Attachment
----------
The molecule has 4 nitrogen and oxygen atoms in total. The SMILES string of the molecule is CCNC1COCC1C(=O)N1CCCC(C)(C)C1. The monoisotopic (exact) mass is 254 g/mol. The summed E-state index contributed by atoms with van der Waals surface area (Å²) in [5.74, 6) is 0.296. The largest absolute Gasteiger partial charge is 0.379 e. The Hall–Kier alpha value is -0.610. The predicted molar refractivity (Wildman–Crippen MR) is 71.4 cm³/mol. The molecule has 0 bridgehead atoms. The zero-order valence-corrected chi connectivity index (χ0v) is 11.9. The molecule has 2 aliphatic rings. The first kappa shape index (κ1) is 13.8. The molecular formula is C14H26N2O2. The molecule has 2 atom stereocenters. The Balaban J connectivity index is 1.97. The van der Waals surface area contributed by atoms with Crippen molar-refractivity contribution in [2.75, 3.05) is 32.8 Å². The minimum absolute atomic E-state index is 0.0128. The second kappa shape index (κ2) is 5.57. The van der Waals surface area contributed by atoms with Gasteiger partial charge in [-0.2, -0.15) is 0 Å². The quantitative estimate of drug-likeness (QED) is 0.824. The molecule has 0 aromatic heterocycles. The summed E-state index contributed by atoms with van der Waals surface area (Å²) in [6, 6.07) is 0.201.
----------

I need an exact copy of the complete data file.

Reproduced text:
The molecule has 4 nitrogen and oxygen atoms in total. The SMILES string of the molecule is CCNC1COCC1C(=O)N1CCCC(C)(C)C1. The monoisotopic (exact) mass is 254 g/mol. The summed E-state index contributed by atoms with van der Waals surface area (Å²) in [5.74, 6) is 0.296. The largest absolute Gasteiger partial charge is 0.379 e. The Hall–Kier alpha value is -0.610. The predicted molar refractivity (Wildman–Crippen MR) is 71.4 cm³/mol. The molecule has 0 bridgehead atoms. The zero-order valence-corrected chi connectivity index (χ0v) is 11.9. The molecule has 2 aliphatic rings. The first kappa shape index (κ1) is 13.8. The molecular formula is C14H26N2O2. The molecule has 2 atom stereocenters. The Balaban J connectivity index is 1.97. The van der Waals surface area contributed by atoms with Crippen molar-refractivity contribution in [2.75, 3.05) is 32.8 Å². The minimum absolute atomic E-state index is 0.0128. The second kappa shape index (κ2) is 5.57. The van der Waals surface area contributed by atoms with Gasteiger partial charge in [-0.2, -0.15) is 0 Å². The quantitative estimate of drug-likeness (QED) is 0.824. The molecule has 0 aromatic heterocycles. The summed E-state index contributed by atoms with van der Waals surface area (Å²) in [6, 6.07) is 0.201.